Views will also be sought on controlling TB in non-bovine animals such as pigs, goats and deer.

The move to extend the cull to Dorset has been condemned by the Dorset Wildlife Trust.

Chief executive, Simon Cripps, said: "We are extremely disappointed because science has shown that culling is unlikely to work and will probably make matters worse.

"Scientific tests have shown that diseased and non-diseased badgers will move into areas that badgers have been removed from. So what you get is a stirring of the population and a potential increase in the disease.

"The best way to sort this out is bio-security, to manage your farm so that you keep badgers away from the cattle you feed. Some of the worst outbreaks are where bio-security isn’t very good, that accounts for up to 60% of the problem."

A vaccination program has already started in a "buffer zone" around the cull areas but the government believes this alone is not enough and stronger measures are also needed.

Andy Foot, a Dorset beef and arable farmer, said: "It is to be congratulated that we at last got it rolled out to at least another county.

"We have to get on top of this devastating disease that is killing so many cattle.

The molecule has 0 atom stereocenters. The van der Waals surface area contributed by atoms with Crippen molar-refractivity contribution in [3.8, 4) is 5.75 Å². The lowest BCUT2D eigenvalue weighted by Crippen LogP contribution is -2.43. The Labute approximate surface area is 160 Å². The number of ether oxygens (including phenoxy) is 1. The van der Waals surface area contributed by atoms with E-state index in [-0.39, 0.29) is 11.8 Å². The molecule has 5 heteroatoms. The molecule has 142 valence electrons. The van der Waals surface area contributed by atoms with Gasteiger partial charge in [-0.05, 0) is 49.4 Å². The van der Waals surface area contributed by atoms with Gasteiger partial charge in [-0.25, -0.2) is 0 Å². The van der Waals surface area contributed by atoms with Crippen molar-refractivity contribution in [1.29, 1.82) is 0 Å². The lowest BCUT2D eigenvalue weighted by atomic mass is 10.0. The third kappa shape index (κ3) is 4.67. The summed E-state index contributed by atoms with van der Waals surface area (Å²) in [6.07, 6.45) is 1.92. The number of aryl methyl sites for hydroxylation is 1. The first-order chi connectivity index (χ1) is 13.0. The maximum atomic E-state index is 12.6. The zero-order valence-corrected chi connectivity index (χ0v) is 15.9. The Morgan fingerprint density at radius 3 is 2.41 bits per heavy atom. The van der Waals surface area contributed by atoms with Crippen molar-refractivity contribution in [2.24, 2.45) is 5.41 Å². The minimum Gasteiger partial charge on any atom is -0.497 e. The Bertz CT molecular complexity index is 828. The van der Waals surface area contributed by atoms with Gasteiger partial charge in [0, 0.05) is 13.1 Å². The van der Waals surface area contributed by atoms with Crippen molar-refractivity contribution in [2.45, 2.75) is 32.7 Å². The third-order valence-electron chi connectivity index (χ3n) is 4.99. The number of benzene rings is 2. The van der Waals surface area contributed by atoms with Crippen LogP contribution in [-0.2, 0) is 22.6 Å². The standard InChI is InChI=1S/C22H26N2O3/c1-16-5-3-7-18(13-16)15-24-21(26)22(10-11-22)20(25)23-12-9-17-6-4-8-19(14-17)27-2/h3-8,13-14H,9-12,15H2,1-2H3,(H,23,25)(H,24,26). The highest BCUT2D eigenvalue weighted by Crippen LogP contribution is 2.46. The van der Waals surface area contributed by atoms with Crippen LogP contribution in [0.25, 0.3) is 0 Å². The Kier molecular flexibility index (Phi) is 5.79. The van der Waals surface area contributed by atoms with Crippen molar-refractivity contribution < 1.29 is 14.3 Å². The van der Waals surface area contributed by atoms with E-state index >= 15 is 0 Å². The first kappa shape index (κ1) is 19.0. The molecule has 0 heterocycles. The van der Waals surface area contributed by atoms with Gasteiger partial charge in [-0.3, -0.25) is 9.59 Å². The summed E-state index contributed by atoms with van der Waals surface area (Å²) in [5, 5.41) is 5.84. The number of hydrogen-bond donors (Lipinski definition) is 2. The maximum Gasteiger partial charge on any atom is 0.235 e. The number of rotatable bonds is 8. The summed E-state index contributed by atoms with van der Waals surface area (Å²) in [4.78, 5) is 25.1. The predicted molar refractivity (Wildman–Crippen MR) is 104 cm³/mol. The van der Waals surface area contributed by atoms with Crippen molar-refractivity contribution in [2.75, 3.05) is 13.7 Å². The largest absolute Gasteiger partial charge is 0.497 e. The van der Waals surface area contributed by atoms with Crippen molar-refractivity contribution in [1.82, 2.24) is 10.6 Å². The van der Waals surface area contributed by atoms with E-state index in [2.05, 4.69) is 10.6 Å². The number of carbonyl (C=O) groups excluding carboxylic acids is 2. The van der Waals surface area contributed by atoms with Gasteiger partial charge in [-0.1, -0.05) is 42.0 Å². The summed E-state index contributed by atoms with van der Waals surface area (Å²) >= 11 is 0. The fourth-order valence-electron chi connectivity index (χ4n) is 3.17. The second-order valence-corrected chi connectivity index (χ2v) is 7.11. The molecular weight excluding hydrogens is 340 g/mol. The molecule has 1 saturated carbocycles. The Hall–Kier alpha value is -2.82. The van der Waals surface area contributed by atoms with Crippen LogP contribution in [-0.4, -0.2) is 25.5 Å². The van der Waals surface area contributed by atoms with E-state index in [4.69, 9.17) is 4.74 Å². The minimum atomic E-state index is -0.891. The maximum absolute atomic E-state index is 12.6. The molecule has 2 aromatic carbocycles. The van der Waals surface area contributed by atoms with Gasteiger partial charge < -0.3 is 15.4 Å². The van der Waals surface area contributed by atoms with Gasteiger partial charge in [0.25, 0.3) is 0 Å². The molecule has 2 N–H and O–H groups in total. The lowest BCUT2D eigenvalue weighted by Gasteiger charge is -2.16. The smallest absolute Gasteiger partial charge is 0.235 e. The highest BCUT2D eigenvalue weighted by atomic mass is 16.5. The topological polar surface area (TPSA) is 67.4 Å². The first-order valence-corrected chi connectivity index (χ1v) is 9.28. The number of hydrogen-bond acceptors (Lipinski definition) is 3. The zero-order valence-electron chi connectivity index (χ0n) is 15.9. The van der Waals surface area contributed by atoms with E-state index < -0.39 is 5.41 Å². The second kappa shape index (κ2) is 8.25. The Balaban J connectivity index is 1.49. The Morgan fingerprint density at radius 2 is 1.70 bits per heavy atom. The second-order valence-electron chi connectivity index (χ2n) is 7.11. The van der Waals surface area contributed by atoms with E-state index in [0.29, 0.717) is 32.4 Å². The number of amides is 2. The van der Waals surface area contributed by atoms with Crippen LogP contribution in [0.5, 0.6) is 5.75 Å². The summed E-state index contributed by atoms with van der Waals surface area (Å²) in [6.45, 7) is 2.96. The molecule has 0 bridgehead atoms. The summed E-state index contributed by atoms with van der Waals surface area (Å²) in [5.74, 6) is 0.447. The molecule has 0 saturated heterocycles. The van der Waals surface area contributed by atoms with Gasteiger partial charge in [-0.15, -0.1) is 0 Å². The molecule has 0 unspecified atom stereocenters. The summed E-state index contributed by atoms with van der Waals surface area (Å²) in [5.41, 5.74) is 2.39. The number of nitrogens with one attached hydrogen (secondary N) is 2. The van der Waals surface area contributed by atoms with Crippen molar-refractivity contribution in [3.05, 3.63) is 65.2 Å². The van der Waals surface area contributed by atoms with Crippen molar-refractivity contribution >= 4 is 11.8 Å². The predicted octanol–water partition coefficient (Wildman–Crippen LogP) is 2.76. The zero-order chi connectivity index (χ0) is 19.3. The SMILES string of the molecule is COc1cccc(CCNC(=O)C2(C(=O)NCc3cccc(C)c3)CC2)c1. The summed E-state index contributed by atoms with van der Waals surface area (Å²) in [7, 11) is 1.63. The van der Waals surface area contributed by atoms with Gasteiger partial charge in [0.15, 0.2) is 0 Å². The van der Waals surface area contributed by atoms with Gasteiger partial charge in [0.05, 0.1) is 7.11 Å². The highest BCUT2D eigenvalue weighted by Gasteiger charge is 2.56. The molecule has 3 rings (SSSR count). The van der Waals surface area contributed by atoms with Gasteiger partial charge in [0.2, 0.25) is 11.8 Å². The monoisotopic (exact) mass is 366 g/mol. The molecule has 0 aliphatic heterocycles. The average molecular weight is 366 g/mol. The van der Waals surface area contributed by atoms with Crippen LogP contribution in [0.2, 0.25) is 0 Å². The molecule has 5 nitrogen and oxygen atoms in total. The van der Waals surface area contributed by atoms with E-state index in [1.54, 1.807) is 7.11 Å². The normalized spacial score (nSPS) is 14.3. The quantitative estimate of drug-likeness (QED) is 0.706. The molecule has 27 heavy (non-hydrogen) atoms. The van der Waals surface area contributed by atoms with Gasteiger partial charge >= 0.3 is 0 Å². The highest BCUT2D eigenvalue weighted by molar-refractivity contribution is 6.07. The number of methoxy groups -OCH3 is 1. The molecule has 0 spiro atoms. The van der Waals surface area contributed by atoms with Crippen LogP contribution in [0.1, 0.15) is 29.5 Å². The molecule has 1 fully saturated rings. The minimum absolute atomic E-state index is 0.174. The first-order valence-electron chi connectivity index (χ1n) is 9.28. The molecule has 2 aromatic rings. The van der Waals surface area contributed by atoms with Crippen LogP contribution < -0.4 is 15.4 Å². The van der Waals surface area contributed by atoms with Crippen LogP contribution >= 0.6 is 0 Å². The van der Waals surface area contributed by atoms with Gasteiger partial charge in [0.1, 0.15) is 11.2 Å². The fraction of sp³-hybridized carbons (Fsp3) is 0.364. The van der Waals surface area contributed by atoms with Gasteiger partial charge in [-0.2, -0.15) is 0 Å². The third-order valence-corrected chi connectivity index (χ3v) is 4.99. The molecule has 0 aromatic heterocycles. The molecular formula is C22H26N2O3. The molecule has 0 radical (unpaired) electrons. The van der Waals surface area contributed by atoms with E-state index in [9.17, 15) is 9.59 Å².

"Yes do vaccination but in the correct area, where there is no disease. Vaccination will not work in an already infected animal."

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Dogs killed after foxhounds and spaniel run onto A47 in Peterborough

Tuesday 25 August 2015

Two dogs have died after a pack foxhounds broke off from their morning walk and chased another dog onto the A47 in Peterborough.

The animals were spotted on the eastbound carriageway near the Bretton/Thorpe Wood junction at about 7.40am this morning (Tuesday, August 25).

A Cambridgeshire Police spokesman said officers went to the scene and controlled traffic, but it appeared that two dogs had been killed.

It later emerged that the dogs had come from the nearby Milton Park. The foxhounds belonged to the Fitzwilliam Hunt.

A spokesman for the Milton Hall estate, where the hunt has its kennels, said: “At approximately 7.30am this morning the Fitzwilliam foxhounds were being walked through Milton Park to meet the hunt horses prior to the start of daily hound exercise. At the same time a spaniel and retriever were unexpectedly being walked in the same area of the park.

“A small group of hounds broke away from the main pack and together with the spaniel ran through an area of woodland onto the eastbound carriageway of the A47. Regrettably the spaniel and a foxhound were killed by a passing car unable to take evasive action.